6. Fred Astaire could've been a "Thriller" extra.
Hollywood legend Fred Astaire, a fan of Jackson's dancing (Jackson personally taught him to moonwalk), attended a "Thriller" rehearsal. Jacqueline Kennedy Onassis, who edited Jackson's Moonwalk autobiography, logged some serious hours: When they were filming at 3 A.M. in a bad neighborhood in east Los Angeles, she was hanging out in Jackson's Winnebago.
7. The "Thiller" choreographer was a "Beat It" gang member.
Choreographer Michael Peters also did the epic dance sequences in Pat Benatar's "Love Is a Battlefield" and in Jackson's "Beat It" video (where he played one of the gang leaders — the one dressed in white, with sunglasses and a mustache). He won a Tony for his work on Dreamgirls and died of AIDS in 1994, at just 46 years old.
8. The appeal of zombie-dancing is global.
The largest number of people doing the "Thriller" zombie-dance routine, according to the Guinness Book of World Records: "13,597 participants in an event organised by the Instituto de la Juventud del Gobierno del Distrito Federal at the Monumento a la Revolucion, Mexico City, Mexico, on 29 Aug 2009."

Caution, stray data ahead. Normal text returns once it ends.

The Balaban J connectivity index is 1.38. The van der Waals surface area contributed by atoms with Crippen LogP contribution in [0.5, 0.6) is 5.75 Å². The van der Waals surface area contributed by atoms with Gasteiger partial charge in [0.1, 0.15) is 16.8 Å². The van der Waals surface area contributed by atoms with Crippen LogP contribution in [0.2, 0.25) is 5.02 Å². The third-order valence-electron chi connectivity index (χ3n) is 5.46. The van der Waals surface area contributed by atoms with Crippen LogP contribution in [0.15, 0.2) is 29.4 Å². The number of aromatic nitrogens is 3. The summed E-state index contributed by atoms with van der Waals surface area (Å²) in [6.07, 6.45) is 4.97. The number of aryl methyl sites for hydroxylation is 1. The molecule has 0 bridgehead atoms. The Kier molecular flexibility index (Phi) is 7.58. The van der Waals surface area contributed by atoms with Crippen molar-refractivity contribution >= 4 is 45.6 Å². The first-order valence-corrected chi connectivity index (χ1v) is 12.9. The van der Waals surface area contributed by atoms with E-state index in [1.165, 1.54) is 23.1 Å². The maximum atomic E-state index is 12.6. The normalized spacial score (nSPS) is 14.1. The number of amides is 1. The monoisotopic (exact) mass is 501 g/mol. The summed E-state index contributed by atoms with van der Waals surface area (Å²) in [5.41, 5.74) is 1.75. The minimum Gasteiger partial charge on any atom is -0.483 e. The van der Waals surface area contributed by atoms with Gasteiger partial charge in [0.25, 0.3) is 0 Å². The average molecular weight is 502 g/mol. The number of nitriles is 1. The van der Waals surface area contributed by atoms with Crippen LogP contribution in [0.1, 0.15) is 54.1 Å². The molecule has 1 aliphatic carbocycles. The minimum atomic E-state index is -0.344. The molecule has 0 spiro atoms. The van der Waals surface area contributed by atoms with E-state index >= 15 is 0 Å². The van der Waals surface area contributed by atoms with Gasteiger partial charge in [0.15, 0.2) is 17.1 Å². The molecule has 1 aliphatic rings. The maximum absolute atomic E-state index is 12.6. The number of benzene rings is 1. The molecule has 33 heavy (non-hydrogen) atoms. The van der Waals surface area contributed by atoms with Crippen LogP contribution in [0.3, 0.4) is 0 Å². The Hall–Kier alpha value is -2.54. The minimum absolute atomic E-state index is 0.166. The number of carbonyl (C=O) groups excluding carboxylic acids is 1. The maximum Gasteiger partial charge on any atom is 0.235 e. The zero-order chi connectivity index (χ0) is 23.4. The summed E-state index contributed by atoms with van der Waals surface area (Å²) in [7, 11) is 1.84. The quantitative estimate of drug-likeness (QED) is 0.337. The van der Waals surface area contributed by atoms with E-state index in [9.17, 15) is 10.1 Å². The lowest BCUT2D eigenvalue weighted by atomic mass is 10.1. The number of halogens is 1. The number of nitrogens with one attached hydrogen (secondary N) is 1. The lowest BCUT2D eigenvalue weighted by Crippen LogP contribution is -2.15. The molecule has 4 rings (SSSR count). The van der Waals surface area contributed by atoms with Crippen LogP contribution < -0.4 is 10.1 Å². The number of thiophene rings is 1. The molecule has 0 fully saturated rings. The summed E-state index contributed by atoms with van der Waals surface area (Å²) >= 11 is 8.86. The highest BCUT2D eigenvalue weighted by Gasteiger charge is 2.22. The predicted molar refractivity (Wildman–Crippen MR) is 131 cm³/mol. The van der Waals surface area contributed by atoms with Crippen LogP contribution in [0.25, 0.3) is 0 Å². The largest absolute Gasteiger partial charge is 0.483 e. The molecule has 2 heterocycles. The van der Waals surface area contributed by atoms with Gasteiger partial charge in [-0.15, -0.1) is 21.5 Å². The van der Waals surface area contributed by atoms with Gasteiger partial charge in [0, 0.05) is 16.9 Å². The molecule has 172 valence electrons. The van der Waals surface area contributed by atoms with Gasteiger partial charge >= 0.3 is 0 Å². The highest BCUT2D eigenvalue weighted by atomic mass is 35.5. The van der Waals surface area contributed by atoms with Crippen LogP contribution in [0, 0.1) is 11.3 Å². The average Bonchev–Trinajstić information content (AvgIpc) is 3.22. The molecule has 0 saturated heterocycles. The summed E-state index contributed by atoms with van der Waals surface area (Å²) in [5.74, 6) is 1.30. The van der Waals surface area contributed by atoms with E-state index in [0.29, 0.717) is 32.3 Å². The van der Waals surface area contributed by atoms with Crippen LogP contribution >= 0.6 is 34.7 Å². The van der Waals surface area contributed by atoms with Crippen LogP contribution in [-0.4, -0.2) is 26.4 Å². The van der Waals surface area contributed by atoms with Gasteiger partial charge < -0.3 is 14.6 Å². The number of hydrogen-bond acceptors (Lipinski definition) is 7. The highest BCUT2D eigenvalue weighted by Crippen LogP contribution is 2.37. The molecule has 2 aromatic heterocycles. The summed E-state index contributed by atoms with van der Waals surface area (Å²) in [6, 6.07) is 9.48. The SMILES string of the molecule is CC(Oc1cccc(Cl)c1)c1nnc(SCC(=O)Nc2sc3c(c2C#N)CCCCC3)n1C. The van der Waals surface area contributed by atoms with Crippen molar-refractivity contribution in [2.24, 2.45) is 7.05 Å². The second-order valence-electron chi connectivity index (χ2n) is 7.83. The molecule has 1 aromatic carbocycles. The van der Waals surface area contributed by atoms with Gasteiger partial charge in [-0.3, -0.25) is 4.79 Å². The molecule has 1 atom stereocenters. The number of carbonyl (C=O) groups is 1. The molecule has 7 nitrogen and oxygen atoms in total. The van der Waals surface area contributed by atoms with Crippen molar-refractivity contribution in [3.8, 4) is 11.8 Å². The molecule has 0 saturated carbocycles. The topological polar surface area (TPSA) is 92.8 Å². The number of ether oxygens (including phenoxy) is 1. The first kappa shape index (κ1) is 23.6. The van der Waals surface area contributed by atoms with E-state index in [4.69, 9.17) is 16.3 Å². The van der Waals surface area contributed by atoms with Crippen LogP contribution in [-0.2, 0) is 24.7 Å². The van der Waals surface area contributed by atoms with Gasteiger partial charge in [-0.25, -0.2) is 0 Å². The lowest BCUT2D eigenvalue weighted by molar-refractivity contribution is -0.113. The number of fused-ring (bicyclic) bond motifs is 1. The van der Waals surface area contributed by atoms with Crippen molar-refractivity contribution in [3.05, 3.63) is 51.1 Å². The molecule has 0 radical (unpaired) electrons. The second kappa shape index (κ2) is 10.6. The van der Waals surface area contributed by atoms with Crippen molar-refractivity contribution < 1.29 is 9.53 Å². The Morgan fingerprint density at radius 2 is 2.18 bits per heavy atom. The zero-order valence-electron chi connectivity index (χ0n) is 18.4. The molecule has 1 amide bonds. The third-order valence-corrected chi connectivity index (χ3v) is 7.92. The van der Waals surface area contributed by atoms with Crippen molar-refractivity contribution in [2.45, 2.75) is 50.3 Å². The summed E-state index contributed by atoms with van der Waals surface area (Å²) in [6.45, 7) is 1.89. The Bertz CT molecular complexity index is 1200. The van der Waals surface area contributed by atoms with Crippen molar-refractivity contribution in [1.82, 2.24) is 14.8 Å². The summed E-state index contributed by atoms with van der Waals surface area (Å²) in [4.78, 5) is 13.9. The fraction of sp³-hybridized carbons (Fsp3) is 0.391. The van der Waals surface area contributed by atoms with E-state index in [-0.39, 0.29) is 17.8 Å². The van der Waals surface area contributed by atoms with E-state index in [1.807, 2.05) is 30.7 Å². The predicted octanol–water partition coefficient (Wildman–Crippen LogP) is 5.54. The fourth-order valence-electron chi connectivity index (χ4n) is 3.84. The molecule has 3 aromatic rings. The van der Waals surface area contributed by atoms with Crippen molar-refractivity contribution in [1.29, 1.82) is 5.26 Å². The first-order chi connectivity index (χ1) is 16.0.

9. There should not be business classes based on "Thriller."
John Landis on the motivations behind making "Thriller" and its huge financial impact: "The reality is, it was a vanity video. Everything that happened on 'Thriller' happened because Michael wanted to turn into a monster. None of it was planned. I want to make that clear, because there was a course taught at the Harvard Business School on 'Thriller,' and it was complete bullshit."
10. "Thriller" may have the ability to possess you.
As a nine-year-old child, Cee Lo Green was so scared of "Thriller," he would flee the room whenever the video came on TV: "If he could be possessed, then I damn sure could be possessed, because Michael was so much stronger than I."
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